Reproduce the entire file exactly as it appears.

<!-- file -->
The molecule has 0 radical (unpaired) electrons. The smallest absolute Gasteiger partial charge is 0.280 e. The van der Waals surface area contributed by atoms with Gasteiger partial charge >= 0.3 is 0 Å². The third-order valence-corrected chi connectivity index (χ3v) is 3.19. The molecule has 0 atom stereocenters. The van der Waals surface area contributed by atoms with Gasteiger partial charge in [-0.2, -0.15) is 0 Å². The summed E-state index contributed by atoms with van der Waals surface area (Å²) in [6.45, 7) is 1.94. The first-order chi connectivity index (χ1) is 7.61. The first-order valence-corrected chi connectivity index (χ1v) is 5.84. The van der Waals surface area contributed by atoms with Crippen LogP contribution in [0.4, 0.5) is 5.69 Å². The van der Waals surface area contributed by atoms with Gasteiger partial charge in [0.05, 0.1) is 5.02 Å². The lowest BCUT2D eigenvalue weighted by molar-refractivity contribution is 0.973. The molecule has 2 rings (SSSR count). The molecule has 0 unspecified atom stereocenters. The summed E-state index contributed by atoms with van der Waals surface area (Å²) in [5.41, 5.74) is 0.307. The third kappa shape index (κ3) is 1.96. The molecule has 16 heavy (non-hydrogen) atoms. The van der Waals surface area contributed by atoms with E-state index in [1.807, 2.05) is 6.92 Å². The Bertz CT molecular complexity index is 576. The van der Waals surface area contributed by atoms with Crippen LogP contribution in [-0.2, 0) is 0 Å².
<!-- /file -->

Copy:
The molecule has 0 radical (unpaired) electrons. The smallest absolute Gasteiger partial charge is 0.280 e. The van der Waals surface area contributed by atoms with Gasteiger partial charge >= 0.3 is 0 Å². The third-order valence-corrected chi connectivity index (χ3v) is 3.19. The molecule has 0 atom stereocenters. The van der Waals surface area contributed by atoms with Gasteiger partial charge in [-0.2, -0.15) is 0 Å². The summed E-state index contributed by atoms with van der Waals surface area (Å²) in [6.45, 7) is 1.94. The first-order chi connectivity index (χ1) is 7.61. The first-order valence-corrected chi connectivity index (χ1v) is 5.84. The van der Waals surface area contributed by atoms with Crippen LogP contribution in [0.4, 0.5) is 5.69 Å². The van der Waals surface area contributed by atoms with Gasteiger partial charge in [0.05, 0.1) is 5.02 Å². The lowest BCUT2D eigenvalue weighted by molar-refractivity contribution is 0.973. The molecule has 2 rings (SSSR count). The molecule has 0 unspecified atom stereocenters. The summed E-state index contributed by atoms with van der Waals surface area (Å²) in [5.41, 5.74) is 0.307. The third kappa shape index (κ3) is 1.96. The molecule has 16 heavy (non-hydrogen) atoms. The van der Waals surface area contributed by atoms with E-state index in [1.807, 2.05) is 6.92 Å². The Bertz CT molecular complexity index is 576. The van der Waals surface area contributed by atoms with Crippen LogP contribution in [-0.2, 0) is 0 Å².